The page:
Sears Canada lenders seek liquidation despite extended protection


TORONTO – Sears Canada on Wednesday won court approval to extend credit protection by a month to Nov. 7, but its creditors set a deadline of this week to liquidate the retailers’ assets, leaving the company with mere days to decide its fate.

While the extension of creditor protection will keep its lenders at bay a bit longer, the new liquidation deadline means a deal with Executive Chairman Brandon Stranzl that would allow it to remain in business would still need to be reached by Saturday, Oct. 7.

Stranzl, who stepped away from Sears Canada’s day-to-day operations to keep the 65-year-old company running, made a revised bid on Tuesday, his legal team said, after the court-appointed monitor FTI Consulting said his earlier offer presented “significant closing risk and uncertain recovery.”

FTI Consulting is examining Stranzl’s revised bid, the monitor’s lawyers said on Wednesday.

Reuters was not immediately able to reach Stranzl for comment.

A lawyer for Sears Canada and a company spokesman both declined to comment.

The lenders are pushing for an early liquidation as the assets would fetch more from potential buyers who would be able to operate the stores during the busy holiday season, according to people familiar with the court proceedings but who were not authorized to speak publicly about the matter.

FTI Consulting earlier this week said Sears Canada would be better off liquidating its assets than pursuing Stranzl’s earlier bid. Under that proposal, unsecured creditors would get less than they would from individual sales of its assets, it said.

Sears Canada, which in 2012 was spun off from U.S. retailer Sears Holdings Corp, filed for creditor protection in June and laid out a restructuring plan that included cutting 2,900 jobs and closing roughly a quarter of its stores.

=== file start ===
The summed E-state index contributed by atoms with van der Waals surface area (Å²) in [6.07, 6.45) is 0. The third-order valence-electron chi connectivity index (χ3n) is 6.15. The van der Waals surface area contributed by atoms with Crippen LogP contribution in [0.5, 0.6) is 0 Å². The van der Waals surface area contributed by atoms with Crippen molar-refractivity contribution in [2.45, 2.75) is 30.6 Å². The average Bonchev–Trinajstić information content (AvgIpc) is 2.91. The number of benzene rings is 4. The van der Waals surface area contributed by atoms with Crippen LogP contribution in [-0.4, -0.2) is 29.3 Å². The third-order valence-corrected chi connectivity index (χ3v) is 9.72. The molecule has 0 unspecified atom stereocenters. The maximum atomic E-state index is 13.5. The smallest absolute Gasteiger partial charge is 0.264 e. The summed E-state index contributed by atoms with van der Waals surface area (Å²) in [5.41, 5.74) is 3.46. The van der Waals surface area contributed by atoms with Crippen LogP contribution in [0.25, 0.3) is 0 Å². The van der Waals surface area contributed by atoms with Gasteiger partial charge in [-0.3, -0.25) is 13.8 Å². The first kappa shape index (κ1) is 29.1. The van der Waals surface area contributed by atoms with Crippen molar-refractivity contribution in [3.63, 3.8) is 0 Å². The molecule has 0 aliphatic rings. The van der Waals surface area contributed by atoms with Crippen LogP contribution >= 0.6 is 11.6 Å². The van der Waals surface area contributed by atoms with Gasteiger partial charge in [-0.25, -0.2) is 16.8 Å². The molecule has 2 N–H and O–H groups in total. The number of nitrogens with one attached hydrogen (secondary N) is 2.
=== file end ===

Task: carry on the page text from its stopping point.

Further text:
The company has steadily lost market share and struggled to remain relevant to shoppers who have switched to stores that keep up with fast-changing fashion trends. Sears Canada’s sales have fallen every quarter since it was spun off from Sears Holdings in 2012.

Along with extending the company’s credit protection, which had been set to end on Wednesday, the Ontario Superior Court of Justice also approved the closure of 11 stores as well as the sale of some of its businesses.

Sears Canada is required by its creditors to enter into agreements to liquidate the rest of its assets by Oct. 7 to receive payments to ease its growing liquidity crunch, according to the latest amendment to an agreement between the company and creditors.

Liquidation is a court-based procedure under which the assets of a company are sold and the funds distributed to the company’s creditors.

The company must receive court approval of the liquidation agreements by Oct. 13 and begin the sale process by Oct. 19 according to the amendment posted on the website late Tuesday. The deadline for the sales can be extended to Oct. 26, the document said.


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